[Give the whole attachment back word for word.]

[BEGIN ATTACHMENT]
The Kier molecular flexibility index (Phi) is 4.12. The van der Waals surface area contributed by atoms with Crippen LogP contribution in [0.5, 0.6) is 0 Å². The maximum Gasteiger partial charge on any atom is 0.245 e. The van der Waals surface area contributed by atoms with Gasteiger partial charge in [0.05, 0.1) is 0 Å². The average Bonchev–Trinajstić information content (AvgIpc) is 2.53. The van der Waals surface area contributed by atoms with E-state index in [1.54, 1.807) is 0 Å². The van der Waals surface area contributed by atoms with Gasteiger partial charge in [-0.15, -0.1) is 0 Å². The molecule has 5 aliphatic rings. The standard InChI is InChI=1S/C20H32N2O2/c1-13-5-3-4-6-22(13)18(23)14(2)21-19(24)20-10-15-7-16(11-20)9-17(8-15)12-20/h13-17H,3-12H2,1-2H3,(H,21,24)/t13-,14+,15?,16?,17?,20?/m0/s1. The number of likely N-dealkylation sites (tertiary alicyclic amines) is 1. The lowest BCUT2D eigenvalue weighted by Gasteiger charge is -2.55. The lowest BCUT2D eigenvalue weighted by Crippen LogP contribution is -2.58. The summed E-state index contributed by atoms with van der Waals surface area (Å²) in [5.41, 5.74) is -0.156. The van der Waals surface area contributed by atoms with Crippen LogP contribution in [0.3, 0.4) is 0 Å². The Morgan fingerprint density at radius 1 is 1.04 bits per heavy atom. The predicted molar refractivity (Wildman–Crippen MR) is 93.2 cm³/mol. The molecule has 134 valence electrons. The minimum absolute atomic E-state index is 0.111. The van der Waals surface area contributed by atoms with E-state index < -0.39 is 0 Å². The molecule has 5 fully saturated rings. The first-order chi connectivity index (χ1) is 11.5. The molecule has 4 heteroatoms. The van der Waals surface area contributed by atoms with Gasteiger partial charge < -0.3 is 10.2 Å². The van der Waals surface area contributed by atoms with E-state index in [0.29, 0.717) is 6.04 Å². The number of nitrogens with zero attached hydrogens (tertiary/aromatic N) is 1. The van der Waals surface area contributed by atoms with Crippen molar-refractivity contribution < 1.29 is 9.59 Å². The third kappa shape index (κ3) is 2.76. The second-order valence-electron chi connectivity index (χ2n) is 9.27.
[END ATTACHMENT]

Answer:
The Kier molecular flexibility index (Phi) is 4.12. The van der Waals surface area contributed by atoms with Crippen LogP contribution in [0.5, 0.6) is 0 Å². The maximum Gasteiger partial charge on any atom is 0.245 e. The van der Waals surface area contributed by atoms with Gasteiger partial charge in [0.05, 0.1) is 0 Å². The average Bonchev–Trinajstić information content (AvgIpc) is 2.53. The van der Waals surface area contributed by atoms with E-state index in [1.54, 1.807) is 0 Å². The van der Waals surface area contributed by atoms with Gasteiger partial charge in [-0.15, -0.1) is 0 Å². The molecule has 5 aliphatic rings. The standard InChI is InChI=1S/C20H32N2O2/c1-13-5-3-4-6-22(13)18(23)14(2)21-19(24)20-10-15-7-16(11-20)9-17(8-15)12-20/h13-17H,3-12H2,1-2H3,(H,21,24)/t13-,14+,15?,16?,17?,20?/m0/s1. The number of likely N-dealkylation sites (tertiary alicyclic amines) is 1. The lowest BCUT2D eigenvalue weighted by Gasteiger charge is -2.55. The lowest BCUT2D eigenvalue weighted by Crippen LogP contribution is -2.58. The summed E-state index contributed by atoms with van der Waals surface area (Å²) in [5.41, 5.74) is -0.156. The van der Waals surface area contributed by atoms with Crippen LogP contribution in [0.3, 0.4) is 0 Å². The Morgan fingerprint density at radius 1 is 1.04 bits per heavy atom. The predicted molar refractivity (Wildman–Crippen MR) is 93.2 cm³/mol. The molecule has 134 valence electrons. The minimum absolute atomic E-state index is 0.111. The van der Waals surface area contributed by atoms with E-state index < -0.39 is 0 Å². The molecule has 5 fully saturated rings. The first-order chi connectivity index (χ1) is 11.5. The molecule has 4 heteroatoms. The van der Waals surface area contributed by atoms with Gasteiger partial charge < -0.3 is 10.2 Å². The van der Waals surface area contributed by atoms with E-state index in [0.29, 0.717) is 6.04 Å². The number of nitrogens with zero attached hydrogens (tertiary/aromatic N) is 1. The van der Waals surface area contributed by atoms with Crippen molar-refractivity contribution < 1.29 is 9.59 Å². The third kappa shape index (κ3) is 2.76. The second-order valence-electron chi connectivity index (χ2n) is 9.27.